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Poplar anthracnose

Poplar anthracnose,

Forest Pathology in New Zealand No. 19.

Based on A.G. Spiers (1989)

Causal organisms
Marssonina brunnea (Ellis & Everhart) Magnus
Marssonina castagnei (Desmazières & Montagne) Magnus

Fig. 1 - Trees of Populus alba
(Silver poplar) suffering premature defoliation as a result of infection by Marssonina castagnei.

Type of injury
Leaf spots which can result in premature defoliation (Fig. 1) and branch and twig lesions, all of which can lead to dieback. Tree growth is reduced and eventually, in severe cases, tree death occurs.

Diagnostic features

Marssonina brunnea:

  • Small (1-2 mm diameter), black, circular to angular spots on both leaf surfaces (Fig. 2). When infection is heavy leaf spots merge and form irregular-shaped necrotic patches.
  • Elongate (up to 10 mm long) lesions which develop white raised centres on young shoots of highly susceptible species and clones.
  • Circular (3-5 mm diameter) lesions with white raised centres on 1-2 year-old shoots (Fig. 3).
  • Dieback of shoots when girdled by lesions.

Marssonina castagnei:

  • Circular to irregular lesions (up to 5 mm) which expand to form chestnut-brown blotches on upper leaf surfaces.
  • White masses of conidia on lesions after moist weather.
  • Confined largely to Populus alba and its hybrids.

Fig. 2 - Above: leaves of Populus sp. infected with M. brunnea. Right: leaf of P. deltoides x P. nigra seedling
exhibiting typical circular black spots of M. brunnea. The whitish deposits in the centre of the lesions are masses of

Fig. 3 - Lesions on stem of a 2-year-old P. deltoides seedling infected with M. brunnea.

Marssonina brunnea has an extremely wide host range, being pathogenic to most species of poplar. Only species of the Populus subsections Trepidae (P. tremula, P. tremuloides) and Albidae x Trepidae (P. x canescens) are not susceptible to infection. Other species show various levels of susceptibility (Table 1).

Marssonina castagnei has a narrow host range. Populus alba cv. 'Silver poplar' is very badly affected. Most other cultivars of P. alba are resistant (Table 1).

NI = Not infected.
R = Resistant: few lesions, no leaf necrosis.
S = Susceptible: many lesions, some leaf necrosis (20%).
HS = Highly susceptible: extensive leaf necrosis, premature defoliation
For susceptible plants the degree of infection and subsequent damage may be modified considerably by the amount of disease inoculum overwintering in the area, and by summer climactic conditions (particularly variations in rainfall and relative humidity).

Marssonina brunnea was accidently introduced into New Zealand on poplar seed imported from Holland in 1976. The fungus has spread slowly from Palmerston North and by 1986 was present throughout New Zealand. The disease is worst in regions with high spring and summer rainfall, such as Taranaki and the West Coast.

No evidence of M. castagnei was found during a survey carried out in March 1984, yet by December 1986 the fungus was found to be widespread on P. alba cv 'Silver poplar' throughout New Zealand. It is thought that trans-Tasman wind currents carried the fungus from Australia, where it was first recorded early in 1984. Spores were probably distributed simultaneously throughout New Zealand.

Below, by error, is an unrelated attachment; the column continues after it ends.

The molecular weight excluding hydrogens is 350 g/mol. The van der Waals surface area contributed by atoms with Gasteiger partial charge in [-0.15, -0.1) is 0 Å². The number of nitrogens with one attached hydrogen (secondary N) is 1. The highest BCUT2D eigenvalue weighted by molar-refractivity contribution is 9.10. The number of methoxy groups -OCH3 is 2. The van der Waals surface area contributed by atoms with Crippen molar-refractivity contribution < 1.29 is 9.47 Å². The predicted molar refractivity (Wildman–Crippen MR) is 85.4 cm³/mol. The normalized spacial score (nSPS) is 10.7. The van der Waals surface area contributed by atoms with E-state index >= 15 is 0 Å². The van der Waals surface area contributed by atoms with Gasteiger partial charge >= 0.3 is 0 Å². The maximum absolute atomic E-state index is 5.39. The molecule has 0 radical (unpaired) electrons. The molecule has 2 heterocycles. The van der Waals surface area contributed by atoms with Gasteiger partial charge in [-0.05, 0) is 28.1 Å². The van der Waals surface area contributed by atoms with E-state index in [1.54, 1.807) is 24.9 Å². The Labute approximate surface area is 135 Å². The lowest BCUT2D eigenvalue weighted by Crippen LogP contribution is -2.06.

Disease development
The small black spots of M. brunnea can be found on the leaves from early spring and these gradually increase in size until, by late autumn, large blotches have formed. The fungus overwinters on such lesions on branches and twigs and on the leaves of evergreen and semi-evergreen poplars. Spores also overwinter on dead infected leaves on the ground. In early spring, spores are spread on to new leaves by wind-blown rain and water-splash. If ample free moisture is available sporulation is profuse and infection levels increase rapidly.

The development of M. castagnei is similar to that of M. brunnea except that shoots are not attacked. The fungus overwinters on its principal host P. alba cv 'Silver poplar' as spores in bud tissues. New infections occur within a month of leaf flush in spring.

Sexual stages of the Marssonina species have not been observed in New Zealand.

Economic importance
The effects of Marssonina infection are cumulative; infected susceptible trees remain infected and are progressively weakened by repeated attacks. Many trees of the highly susceptible 'Silver poplar' cultivar of P. alba have died. Fortunately most other cultivars of P. alba are resistant to M. castagnei.

The primary method of control is the use of resistant clones. Breeding and selection of poplars resistant to Marssonina spp. has been carried out and the disease is not a major problem in New Zealand. 
Infections of M. brunnea can be effectively controlled by monthly applications of chlorothalonil, dodine or thiophanate applied at a concentration of 1% active ingredient. Chemical control is, however, often impractical on large trees.

Gadgil, P.D. 2005: Fungi on trees and shrubs in New Zealand. Fungi of New Zealand Volume 4. Fungal Diversity Research Series 16: 1-437
Spiers, A.G. 1983: Host range and pathogenicity studies of Marssonina brunnea to poplars. European Journal of Forest Pathology 13: 181-196.
Spiers, A.G. 1983: Host range and pathogenicity studies of Marssonina castagnei to poplars. European Journal of Forest Pathology 13: 218-227.
Spiers, A.G. 1989: Poplar anthracnose. New Zealand Ministry of Forestry, Forest Pathology in New Zealand No. 19.
Spiers, A.G. 1998: Melampsora and Marssonina pathogens of poplars and willows in New Zealand. European Journal of Forest Pathology 28: 233-240.
Ridley, G.S., Dick, M. 2001: An introduction to the diseases of forest and amenity trees In New Zealand. Forest Research Bulletin 220, Rotorua, New Zealand.

Compiled: 1989. Reviewed 2009.


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